Prince's heirs are fighting to take more control of the late musician's estate, taking issue with the lawyers in charge for spending over $45 million and pocketing $10 million in legal fees alone.
Comerica Bank & Trust was put in place by the court in 2017 to administer the estate. Since they have started, they have butted heads with Prince's brothers and sisters on many issues.
According to newly filed court documents, Prince's siblings are trying to take more control over the estate's matters and have filed a petition to limit Comerica's powers.
In their petition, the heirs take issue with the estate still owing $31 million in unpaid taxes that continue to grow with interest. They also claim Comerica has spent $45 million on probate-related administrative expenses, including over $10 million paid to Comerica itself.
They also don’t agree with certain cash flow projections and accounting or inventory of Prince's assets. They are asking for Comerica to not handle any future projects and to wrap up their current business.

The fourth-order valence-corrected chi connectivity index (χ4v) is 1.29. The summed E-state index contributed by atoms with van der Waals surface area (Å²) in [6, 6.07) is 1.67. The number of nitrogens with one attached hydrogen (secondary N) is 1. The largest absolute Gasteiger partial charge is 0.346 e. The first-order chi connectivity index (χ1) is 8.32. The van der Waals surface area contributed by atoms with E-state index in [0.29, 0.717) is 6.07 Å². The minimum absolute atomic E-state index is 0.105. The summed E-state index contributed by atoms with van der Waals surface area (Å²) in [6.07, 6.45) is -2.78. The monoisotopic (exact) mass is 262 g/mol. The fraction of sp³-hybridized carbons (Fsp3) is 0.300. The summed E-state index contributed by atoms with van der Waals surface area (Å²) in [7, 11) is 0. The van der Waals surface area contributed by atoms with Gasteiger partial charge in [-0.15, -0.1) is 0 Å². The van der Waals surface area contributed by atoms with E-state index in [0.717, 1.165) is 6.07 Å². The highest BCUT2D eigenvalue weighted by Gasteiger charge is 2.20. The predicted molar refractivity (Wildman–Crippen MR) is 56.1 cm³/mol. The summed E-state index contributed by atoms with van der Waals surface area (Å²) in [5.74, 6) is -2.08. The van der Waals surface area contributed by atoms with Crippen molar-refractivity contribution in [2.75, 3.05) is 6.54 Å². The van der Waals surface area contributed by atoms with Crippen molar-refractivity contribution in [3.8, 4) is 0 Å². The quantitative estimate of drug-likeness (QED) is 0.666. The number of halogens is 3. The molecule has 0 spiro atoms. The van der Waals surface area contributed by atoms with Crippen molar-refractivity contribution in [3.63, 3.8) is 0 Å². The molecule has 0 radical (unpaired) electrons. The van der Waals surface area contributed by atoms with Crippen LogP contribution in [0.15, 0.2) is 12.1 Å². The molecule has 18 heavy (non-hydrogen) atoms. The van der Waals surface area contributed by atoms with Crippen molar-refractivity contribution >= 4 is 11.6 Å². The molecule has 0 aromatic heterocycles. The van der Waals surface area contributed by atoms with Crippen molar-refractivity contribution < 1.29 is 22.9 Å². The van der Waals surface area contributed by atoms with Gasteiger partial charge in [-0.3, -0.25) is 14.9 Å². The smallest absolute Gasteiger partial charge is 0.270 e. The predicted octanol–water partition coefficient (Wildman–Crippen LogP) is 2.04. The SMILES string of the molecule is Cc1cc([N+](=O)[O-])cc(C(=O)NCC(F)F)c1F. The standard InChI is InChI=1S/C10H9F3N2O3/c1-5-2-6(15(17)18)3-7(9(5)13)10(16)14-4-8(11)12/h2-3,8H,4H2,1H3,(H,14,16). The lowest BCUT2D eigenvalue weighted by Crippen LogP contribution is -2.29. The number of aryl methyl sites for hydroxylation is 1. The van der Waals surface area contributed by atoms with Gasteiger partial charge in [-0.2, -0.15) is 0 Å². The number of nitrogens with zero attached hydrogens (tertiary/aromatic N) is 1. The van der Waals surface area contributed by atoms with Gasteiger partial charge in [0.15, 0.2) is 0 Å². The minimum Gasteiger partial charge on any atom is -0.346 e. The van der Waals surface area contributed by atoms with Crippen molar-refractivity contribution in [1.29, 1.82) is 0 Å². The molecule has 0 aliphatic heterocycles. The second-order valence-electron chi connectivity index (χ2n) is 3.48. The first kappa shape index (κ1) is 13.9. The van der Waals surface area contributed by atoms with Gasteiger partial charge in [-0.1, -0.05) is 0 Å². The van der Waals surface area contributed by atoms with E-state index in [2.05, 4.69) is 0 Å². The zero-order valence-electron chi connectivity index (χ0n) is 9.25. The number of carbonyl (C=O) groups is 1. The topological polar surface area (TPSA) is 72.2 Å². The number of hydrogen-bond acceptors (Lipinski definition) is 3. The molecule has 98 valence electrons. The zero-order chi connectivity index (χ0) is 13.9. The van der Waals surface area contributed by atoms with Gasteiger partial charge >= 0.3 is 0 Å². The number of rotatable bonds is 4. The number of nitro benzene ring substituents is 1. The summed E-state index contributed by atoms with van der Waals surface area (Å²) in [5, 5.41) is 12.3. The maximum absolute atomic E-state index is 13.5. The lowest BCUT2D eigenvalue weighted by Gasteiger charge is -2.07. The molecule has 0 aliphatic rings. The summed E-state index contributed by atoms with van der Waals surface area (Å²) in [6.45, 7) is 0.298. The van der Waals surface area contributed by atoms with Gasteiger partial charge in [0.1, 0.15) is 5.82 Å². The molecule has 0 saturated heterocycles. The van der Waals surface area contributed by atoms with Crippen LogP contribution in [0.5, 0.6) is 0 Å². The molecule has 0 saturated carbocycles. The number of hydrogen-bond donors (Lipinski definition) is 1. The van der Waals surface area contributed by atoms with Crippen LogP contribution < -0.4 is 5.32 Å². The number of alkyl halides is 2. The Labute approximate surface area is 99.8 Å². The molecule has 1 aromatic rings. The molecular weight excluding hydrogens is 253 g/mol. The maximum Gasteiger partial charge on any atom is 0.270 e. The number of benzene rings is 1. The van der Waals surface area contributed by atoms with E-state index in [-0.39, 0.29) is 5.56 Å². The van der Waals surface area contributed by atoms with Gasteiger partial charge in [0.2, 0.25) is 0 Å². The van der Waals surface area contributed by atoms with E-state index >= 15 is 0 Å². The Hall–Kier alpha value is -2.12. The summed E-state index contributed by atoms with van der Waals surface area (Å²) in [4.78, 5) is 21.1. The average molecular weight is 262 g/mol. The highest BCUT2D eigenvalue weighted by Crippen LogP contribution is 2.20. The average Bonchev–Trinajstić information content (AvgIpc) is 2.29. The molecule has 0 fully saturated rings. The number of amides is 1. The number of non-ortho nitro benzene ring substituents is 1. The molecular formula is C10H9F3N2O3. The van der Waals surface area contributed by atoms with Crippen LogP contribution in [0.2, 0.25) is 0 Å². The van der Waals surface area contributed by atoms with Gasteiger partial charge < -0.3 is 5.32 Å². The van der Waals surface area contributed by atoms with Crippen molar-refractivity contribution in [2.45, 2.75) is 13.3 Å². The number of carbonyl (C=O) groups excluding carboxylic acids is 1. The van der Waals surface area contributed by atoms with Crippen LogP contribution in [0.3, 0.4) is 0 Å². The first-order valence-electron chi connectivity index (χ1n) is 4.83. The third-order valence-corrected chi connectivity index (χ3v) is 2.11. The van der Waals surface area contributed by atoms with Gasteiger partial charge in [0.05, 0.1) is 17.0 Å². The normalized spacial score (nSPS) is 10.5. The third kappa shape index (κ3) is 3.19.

The estate counters by saying, "The heirs are understandably frustrated that, three years after their brother's death, the Estate is not ready to be closed. But the fact remains that until the Estate resolves its tax liability with the IRS and MNDOR (Minnesota state taxes), neither the court nor Comerica can close the Estate or make a distribution of assets to the Heirs."
Comerica says the heirs have no evidence to back up their claims against them. They argue since joining on, they have tried to work with all of the heirs, but claim they can’t come to their own agreement as a united front.
In their response, Comerica also points to several instances within the last six months where they have assisted the heirs in various estate matters. They say they modified a television commercial for the NCAA Final Four at their request, moved the urn containing Prince’s remains from public view, handled his merchandise deals and agreed to let the heirs use Paisley Park for a proposed concert for free.
Comerica is demanding the court deny the petition and not limit their power, saying it will hinder their ability to finalize deals and close the estate.